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The JPEX Scandal: Hong Kong's Biggest Cryptocurrency Crime

The JPEX Scandal: Hong Kong’s Biggest Cryptocurrency Crime

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  • Post last modified:October 4, 2023


The cryptocurrency exchange JPEX faced scrutiny after the Hong Kong Securities and Futures Commission (SFC) accused it of regulatory violations last month. This led to financial issues, asset transfers, and other disputes. Hong Kong police are now investigating JPEX for fraud, arresting several influencers promoting it. The case, involving HKD1.4 billion, has overshadowed the previous HK $230 million scandal by AAX. What led to JPEX’s dramatic downfall?

On 13 September 2023, the SFC raised eyebrows with a statement titled, “Warning Statement on Unregulated Virtual Asset Trading Platform.” The report singled out JPEX for its aggressive promotion strategies, especially through social media influencers and over-the-counter (OTC) cryptocurrency exchanges, and pointed out that JPEX had been operating without a license from the SFC.

The Fall of JPEX

Following the SFC’s warning, panic ensued. Users reported being unable to withdraw their assets for over 16 hours. When they could, they faced withdrawal limits of a mere 1,000 USDT, with almost 99% of that amount taken as fees. The value of JPEX’s native token, JPC, plummeted, only to surge by 35% within 10 minutes.

By 16th September, the police were involved, suspecting JPEX of fraud. Meanwhile, JPEX claimed they were being “unfairly treated,” leading to their funds being frozen by third-party market makers. They promised negotiations and a return to “normal” withdrawal fees.

Two days later, the police arrested several influencers, including Jo Lam and Chan Yee, who had been actively promoting JPEX on social media and operating their own OTC services. Their offices and cryptocurrency exchange outlets were searched. The police had received at least 83 reports suspecting fraud involving a sum of around HKD 34 million.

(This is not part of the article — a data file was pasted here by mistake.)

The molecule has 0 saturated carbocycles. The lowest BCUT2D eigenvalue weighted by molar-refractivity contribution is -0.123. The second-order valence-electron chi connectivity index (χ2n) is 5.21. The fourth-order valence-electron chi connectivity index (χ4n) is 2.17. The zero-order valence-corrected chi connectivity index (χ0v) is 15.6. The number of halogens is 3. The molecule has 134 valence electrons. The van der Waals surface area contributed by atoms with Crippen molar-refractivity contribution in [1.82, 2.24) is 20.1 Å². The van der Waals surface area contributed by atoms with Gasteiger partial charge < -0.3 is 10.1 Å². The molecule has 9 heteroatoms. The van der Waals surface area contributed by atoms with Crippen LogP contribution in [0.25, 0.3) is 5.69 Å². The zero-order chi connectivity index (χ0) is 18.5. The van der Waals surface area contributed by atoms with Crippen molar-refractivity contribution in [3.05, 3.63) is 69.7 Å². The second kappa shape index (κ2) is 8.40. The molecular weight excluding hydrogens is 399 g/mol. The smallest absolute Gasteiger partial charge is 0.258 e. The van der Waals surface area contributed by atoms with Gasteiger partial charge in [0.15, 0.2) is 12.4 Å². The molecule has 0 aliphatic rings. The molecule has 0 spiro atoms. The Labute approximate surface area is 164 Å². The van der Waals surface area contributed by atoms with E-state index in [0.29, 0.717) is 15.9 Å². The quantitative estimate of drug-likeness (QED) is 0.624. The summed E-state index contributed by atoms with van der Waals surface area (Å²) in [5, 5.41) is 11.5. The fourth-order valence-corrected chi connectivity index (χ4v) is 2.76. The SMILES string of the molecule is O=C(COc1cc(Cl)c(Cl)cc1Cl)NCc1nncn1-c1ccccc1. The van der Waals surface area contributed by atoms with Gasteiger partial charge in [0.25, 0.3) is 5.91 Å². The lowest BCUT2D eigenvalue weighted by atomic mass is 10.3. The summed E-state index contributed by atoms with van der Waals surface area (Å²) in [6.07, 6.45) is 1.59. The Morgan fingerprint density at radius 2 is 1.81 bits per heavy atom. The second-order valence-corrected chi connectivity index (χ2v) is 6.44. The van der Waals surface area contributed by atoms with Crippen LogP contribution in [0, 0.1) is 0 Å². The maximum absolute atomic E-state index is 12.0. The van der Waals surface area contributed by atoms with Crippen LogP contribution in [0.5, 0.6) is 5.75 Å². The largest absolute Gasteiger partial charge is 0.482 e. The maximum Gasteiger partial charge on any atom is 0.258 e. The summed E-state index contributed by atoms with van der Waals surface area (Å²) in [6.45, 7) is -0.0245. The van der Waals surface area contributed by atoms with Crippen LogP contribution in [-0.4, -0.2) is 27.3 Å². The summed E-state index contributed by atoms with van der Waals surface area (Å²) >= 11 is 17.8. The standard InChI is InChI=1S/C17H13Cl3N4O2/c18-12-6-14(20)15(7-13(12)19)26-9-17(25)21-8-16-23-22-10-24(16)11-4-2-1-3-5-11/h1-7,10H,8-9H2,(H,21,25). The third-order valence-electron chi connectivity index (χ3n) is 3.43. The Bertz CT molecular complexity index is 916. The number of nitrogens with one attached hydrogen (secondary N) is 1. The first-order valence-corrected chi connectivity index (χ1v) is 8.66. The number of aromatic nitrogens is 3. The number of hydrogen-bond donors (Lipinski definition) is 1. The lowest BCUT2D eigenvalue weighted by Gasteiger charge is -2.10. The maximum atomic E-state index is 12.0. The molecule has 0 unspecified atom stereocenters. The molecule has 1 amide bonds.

Then, the net widened. Between September 26th and 28th, Hong Kong and Macau authorities seized approximately HKD 24 million and arrested four more suspects in a joint action, bringing the total number of arrests to 18. Among them were celebrities, influencers, OTC managers, and staff—all Hong Kong residents.

According to blockchain transaction records from Arkham Intelligence, from September 13th onwards, JPEX saw an inflow of USD 180 million. However, 90.6% of this value came from their volatile JPC token, suggesting an inflation of their wallet balance. Excluding the JPC value, JPEX’s wallet had a net outflow of USD 11.37 million, indicating that funds were being dispersed to other blockchain wallets.

A Lesson in Greed and Oversight

Hong Kong’s Chief Executive, Lee Ka-chiu, expressed deep concern over the JPEX incident, emphasizing the importance of regulation and investor education. The question remains: What can investors learn from the JPEX scandal?

Since its inception in 2021, JPEX’s marketing has been omnipresent. By August of the same year, they had launched their JPC token, which saw dramatic price fluctuations. Their aggressive advertising campaigns, collaborations with listed companies, and partnerships with KOLs and OTCs painted a picture of legitimacy and success.

However, the SFC had already flagged JPEX in 2022, listing it among “unlicensed companies and suspicious websites.” Despite warnings, JPEX continued its operations, even collaborating with more controversial Hong Kong influencers.

▲JPEX once placed large advertisements in Hong Kong's subway stations.
▲JPEX once placed large advertisements in Hong Kong’s subway stations.


The masterminds behind JPEX remained faceless, with the company even stating on its website, “We have no entity, no person in charge.” Yet, despite the lack of transparency, investors were lured by unrealistic returns. Some victims admitted they were aware of JPEX’s dubious nature but believed they could profit and exit unscathed.

The JPEX scam primarily revolved around influencers and OTCs. These influencers flaunted luxurious lifestyles, promising “low risk, high returns.” OTCs persuaded customers to invest in JPEX, offering discounts and promoting the JPC token. The main attraction? A 19% annual interest rate on staked JPC tokens. From this, we are reminded of the age-old wisdom: if something seems too good to be true, it probably is. Always approach such “golden” opportunities with skepticism.


The JPEX debacle serves as a stark reminder in the digital finance realm: high returns often come with high risks. While technology offers unprecedented opportunities, it also paves the way for sophisticated deceptions. As investors, it’s crucial to scrutinize the transparency and credibility of platforms, especially when offers seem overly favorable or overly optimistic.